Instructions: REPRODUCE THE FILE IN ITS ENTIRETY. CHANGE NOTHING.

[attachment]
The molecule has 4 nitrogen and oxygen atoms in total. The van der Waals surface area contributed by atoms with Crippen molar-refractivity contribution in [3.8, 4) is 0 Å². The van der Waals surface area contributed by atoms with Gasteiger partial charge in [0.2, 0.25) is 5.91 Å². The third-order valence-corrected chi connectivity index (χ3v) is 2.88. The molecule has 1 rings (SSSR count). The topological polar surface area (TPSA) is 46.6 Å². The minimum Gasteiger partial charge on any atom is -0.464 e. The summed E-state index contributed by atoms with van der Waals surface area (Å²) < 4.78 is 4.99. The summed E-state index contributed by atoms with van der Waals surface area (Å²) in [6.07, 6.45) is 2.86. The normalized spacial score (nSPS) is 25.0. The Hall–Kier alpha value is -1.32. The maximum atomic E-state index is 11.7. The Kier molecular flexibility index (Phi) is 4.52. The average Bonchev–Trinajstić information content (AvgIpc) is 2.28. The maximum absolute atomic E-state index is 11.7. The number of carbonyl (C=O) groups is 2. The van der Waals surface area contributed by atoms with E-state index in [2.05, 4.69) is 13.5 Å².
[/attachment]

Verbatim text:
The molecule has 4 nitrogen and oxygen atoms in total. The van der Waals surface area contributed by atoms with Crippen molar-refractivity contribution in [3.8, 4) is 0 Å². The van der Waals surface area contributed by atoms with Gasteiger partial charge in [0.2, 0.25) is 5.91 Å². The third-order valence-corrected chi connectivity index (χ3v) is 2.88. The molecule has 1 rings (SSSR count). The topological polar surface area (TPSA) is 46.6 Å². The minimum Gasteiger partial charge on any atom is -0.464 e. The summed E-state index contributed by atoms with van der Waals surface area (Å²) < 4.78 is 4.99. The summed E-state index contributed by atoms with van der Waals surface area (Å²) in [6.07, 6.45) is 2.86. The normalized spacial score (nSPS) is 25.0. The Hall–Kier alpha value is -1.32. The maximum atomic E-state index is 11.7. The Kier molecular flexibility index (Phi) is 4.52. The average Bonchev–Trinajstić information content (AvgIpc) is 2.28. The maximum absolute atomic E-state index is 11.7. The number of carbonyl (C=O) groups is 2. The van der Waals surface area contributed by atoms with E-state index in [2.05, 4.69) is 13.5 Å².